Exchanging Challenges in Health Plan Marketplace

California’s Legislature last month passed two bills that would establish a statewide health insurance exchange to comply with the federal health reform law.

The move was generally hailed as an opportunity for the Golden State to emerge as a national leader on health reform and more quickly ensure that millions of uninsured residents receive health coverage. Moreover, the state has recent experience with exchanges — with PacAdvantage, specifically — which observers say will help get this new marketplace off the ground.

Of course, key questions still remain over what California’s new exchange would look like — and when the governor will sign the legislation into law.

What We Know: It Won’t Be Easy

Launching the exchanges will present numerous fiscal and logistical roadbumps for states, particularly as many face significant budget pressures.

Using models based on Massachusetts’ health insurance exchange, which launched in 2007, CMS recently projected that states will spend $4.4 billion to get the exchanges up and running by 2014 and $37.7 billion to operate the marketplaces through 2019. The agency also forecasted that 30.6 million people will purchase benefits through an exchange by 2020, including some individuals who lose employer-based coverage. About 16 million people nationwide are expected to enroll in an exchange plan during the first year of operations.

To meet these ambitious projections, state administrators must resolve open questions surrounding the exchanges’ administration, while navigating information technology and political hurdles. 

Challenge #1: Deciding on Essentials

While California has the building blocks of its exchange in place, states generally are “all at very different places on how much thinking they’ve done,”according to Chiquita Brooks-LaSure of the HHS Office of Consumer Information and Insurance Oversight.

Many state leaders are still making basic decisions on which groups will administer the exchange and how closely linked the exchange will be to existing programs. For example, Maryland’s acting Insurance Commissioner Beth Sammis said that her state’s exchange could either function as more of an educational tool — where consumers could shop around for different plans from insurance companies and see all of the products an insurer offers — or resemble Massachusetts’ more-comprehensive model, which sets standards for participating insurers.

On the other side of the spectrum, Utah this month debuted its own health exchange, which was conceived before the health reform overhaul — and demonstrates the potential peril of moving out of step with the national effort. The exchange’s administrators are now working to bring the exchange in line with new federal requirements, partly by seeking exemptions for elements like the required basic benefits package. If federal regulators don’t grant flexibility, Utah may need to build a separate health exchange to meet new national requirements.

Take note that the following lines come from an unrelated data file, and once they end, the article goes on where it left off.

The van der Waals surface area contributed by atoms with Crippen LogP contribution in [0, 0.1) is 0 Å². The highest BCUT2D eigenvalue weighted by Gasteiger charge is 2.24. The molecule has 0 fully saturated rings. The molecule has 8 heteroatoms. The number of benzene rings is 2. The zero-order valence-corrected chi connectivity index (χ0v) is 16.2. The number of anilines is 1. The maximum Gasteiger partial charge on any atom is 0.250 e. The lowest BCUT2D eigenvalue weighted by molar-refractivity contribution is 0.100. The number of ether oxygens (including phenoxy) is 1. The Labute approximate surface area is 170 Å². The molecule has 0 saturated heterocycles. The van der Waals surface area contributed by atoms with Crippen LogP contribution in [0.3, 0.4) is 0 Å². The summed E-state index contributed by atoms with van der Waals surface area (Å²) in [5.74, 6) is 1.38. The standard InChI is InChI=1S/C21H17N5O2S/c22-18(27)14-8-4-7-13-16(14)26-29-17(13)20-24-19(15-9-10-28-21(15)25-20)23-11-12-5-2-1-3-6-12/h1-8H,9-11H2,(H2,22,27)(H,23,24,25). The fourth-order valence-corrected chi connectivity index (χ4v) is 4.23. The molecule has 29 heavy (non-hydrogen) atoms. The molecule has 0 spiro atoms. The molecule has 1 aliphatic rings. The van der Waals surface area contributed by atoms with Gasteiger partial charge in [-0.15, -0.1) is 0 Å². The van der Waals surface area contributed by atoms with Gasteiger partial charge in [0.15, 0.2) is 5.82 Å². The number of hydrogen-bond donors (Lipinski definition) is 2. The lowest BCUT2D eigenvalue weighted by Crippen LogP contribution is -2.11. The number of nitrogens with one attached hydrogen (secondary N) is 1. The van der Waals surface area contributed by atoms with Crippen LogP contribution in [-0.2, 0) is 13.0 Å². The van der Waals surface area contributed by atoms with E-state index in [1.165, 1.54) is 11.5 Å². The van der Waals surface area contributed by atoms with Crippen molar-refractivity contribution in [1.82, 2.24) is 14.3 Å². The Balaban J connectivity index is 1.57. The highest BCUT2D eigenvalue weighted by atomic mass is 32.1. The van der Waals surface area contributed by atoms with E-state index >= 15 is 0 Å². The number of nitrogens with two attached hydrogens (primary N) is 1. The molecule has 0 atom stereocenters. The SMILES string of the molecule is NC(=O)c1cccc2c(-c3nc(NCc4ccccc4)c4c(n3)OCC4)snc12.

OCIIO Director Jay Angoff has said that HHS is working with and soliciting comments on the exchanges from states until Oct. 4. HHS is helping states on various subjects related to the exchanges, such as “standards for ensuring a sufficient choice of providers” and factors that could affect the level of competition. The National Association of Insurance Commissioners also is expected to release a draft of a model exchange next month, which states can use for guidance.

Challenge #2:  Attempting New Systems Engineering

The IT challenges accompanying an online exchange are enormous and present “a whole new business model,” according to Rick Howard, chief information officer of the Oregon Department of Human Services. State leaders must decide whether to build a platform on top of existing IT systems or to create a new one. Either way, states will need to link the exchange to eligibility determination programs and identify whether users qualify for certain tax credits that subsidize premiums. For example, West Virginia officials are working to connect their exchange to the state’s Recipient Automated Payment and Information Data System, which determines eligibility for CHIP and Medicaid.

Roughly 40 states currently manage Medicaid and food stamp programs in a single system, which could ease the transition and avoid concerns over interoperability, according to Bobbie Wilbur, co-director of Social Interest Solutions, a not-for-profit that helps expand access to social services. California also currently uses a software system provided by Social Interest Solutions that functions as “middleware,” as it can link different health insurance systems, Wilbur adds.

However, the marketplaces still require levels of systems engineering and integration that most state IT and health program leaders have never attempted. To ease the transition, state leaders around the nation are looking to existing exchanges in Massachusetts and even Utah for best practices.

Challenge #3:  Navigating Political Hurdles

California’s experience in passing legislation to set up the exchange — and advocates’ efforts to hasten or hinder the signing of the bills into law — foreshadows the political fight ahead for other states.

Some observers say the exchange represents a decisive move that not only boosts health coverage but could benefit the state’s political system. The San Jose Mercury News cheered California lawmakers for “seizing the day, rather than dithering.” The Sacramento Bee urged the governor to “seal California’s leadership role” by immediately signing the bills and beginning the lengthy process to set up the exchange.

However, opponents say the exchange — as presently conceived — is poorly constructed. Under the law, California would be allowed to selectively contract with insurance providers, a provision that would restrict patient choice, according to Patrick Johnston, CEO of the California Association of Health Plans. John Graham of the Pacific Research Institute further warns that the selective contracting statute would boost costs. According to Graham, a “best-case scenario” for the California exchange is the Massachusetts model, where uninsurance rates quickly fell but premiums rose at a higher rate than the rest of the country.

Moreover, other states may be waiting to see how this year’s midterm elections play out before committing to a major investment in their exchanges. If Republicans retake a chamber of Congress this fall, California may not receive additional federal grants to help with reform implementation, according to Graham.

While states continue to navigate exchange administration, here’s a look at what else is making news in health reform.

Eye on the Administration

  • On Monday, Donald Berwick delivered his first major speech as CMS administrator and pledged that government officials would not try to overhaul the U.S. health system by rationing care. Speaking at an event organized by America’s Health Insurance Plans, Berwick said that slowing the growth of health costs should not involve “withholding from us, or our neighbors, any care that helps” or “harming one hair on anyone’s head.” During the speech, Berwick also urged insurers to cooperate with efforts to implement provisions in the health reform law (Alonso-Zaldivar, AP/Washington Post, 9/13).